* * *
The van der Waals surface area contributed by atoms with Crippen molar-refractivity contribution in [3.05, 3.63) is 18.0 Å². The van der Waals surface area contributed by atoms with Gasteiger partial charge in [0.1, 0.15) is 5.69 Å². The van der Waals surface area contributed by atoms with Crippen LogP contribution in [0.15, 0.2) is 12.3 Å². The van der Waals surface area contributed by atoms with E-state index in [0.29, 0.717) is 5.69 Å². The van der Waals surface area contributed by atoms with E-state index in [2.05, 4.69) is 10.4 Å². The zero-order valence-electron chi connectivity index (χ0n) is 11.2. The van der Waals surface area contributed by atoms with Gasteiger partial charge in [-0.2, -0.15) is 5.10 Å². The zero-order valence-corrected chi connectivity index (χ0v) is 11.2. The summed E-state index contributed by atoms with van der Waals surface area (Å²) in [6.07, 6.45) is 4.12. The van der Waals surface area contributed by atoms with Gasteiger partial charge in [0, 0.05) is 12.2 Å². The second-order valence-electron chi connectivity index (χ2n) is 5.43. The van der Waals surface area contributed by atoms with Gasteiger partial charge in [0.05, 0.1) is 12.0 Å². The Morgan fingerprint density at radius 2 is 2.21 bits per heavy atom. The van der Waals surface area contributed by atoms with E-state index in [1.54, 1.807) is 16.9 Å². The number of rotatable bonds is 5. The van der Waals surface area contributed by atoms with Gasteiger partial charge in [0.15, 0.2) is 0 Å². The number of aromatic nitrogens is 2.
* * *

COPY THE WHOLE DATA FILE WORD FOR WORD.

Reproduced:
The van der Waals surface area contributed by atoms with Crippen molar-refractivity contribution in [3.05, 3.63) is 18.0 Å². The van der Waals surface area contributed by atoms with Gasteiger partial charge in [0.1, 0.15) is 5.69 Å². The van der Waals surface area contributed by atoms with Crippen LogP contribution in [0.15, 0.2) is 12.3 Å². The van der Waals surface area contributed by atoms with E-state index in [0.29, 0.717) is 5.69 Å². The van der Waals surface area contributed by atoms with E-state index in [2.05, 4.69) is 10.4 Å². The zero-order valence-electron chi connectivity index (χ0n) is 11.2. The van der Waals surface area contributed by atoms with Gasteiger partial charge in [-0.2, -0.15) is 5.10 Å². The zero-order valence-corrected chi connectivity index (χ0v) is 11.2. The summed E-state index contributed by atoms with van der Waals surface area (Å²) in [6.07, 6.45) is 4.12. The van der Waals surface area contributed by atoms with Gasteiger partial charge in [0, 0.05) is 12.2 Å². The second-order valence-electron chi connectivity index (χ2n) is 5.43. The van der Waals surface area contributed by atoms with Gasteiger partial charge in [0.05, 0.1) is 12.0 Å². The Morgan fingerprint density at radius 2 is 2.21 bits per heavy atom. The van der Waals surface area contributed by atoms with E-state index in [1.54, 1.807) is 16.9 Å². The number of rotatable bonds is 5. The van der Waals surface area contributed by atoms with Gasteiger partial charge in [0.15, 0.2) is 0 Å². The number of aromatic nitrogens is 2.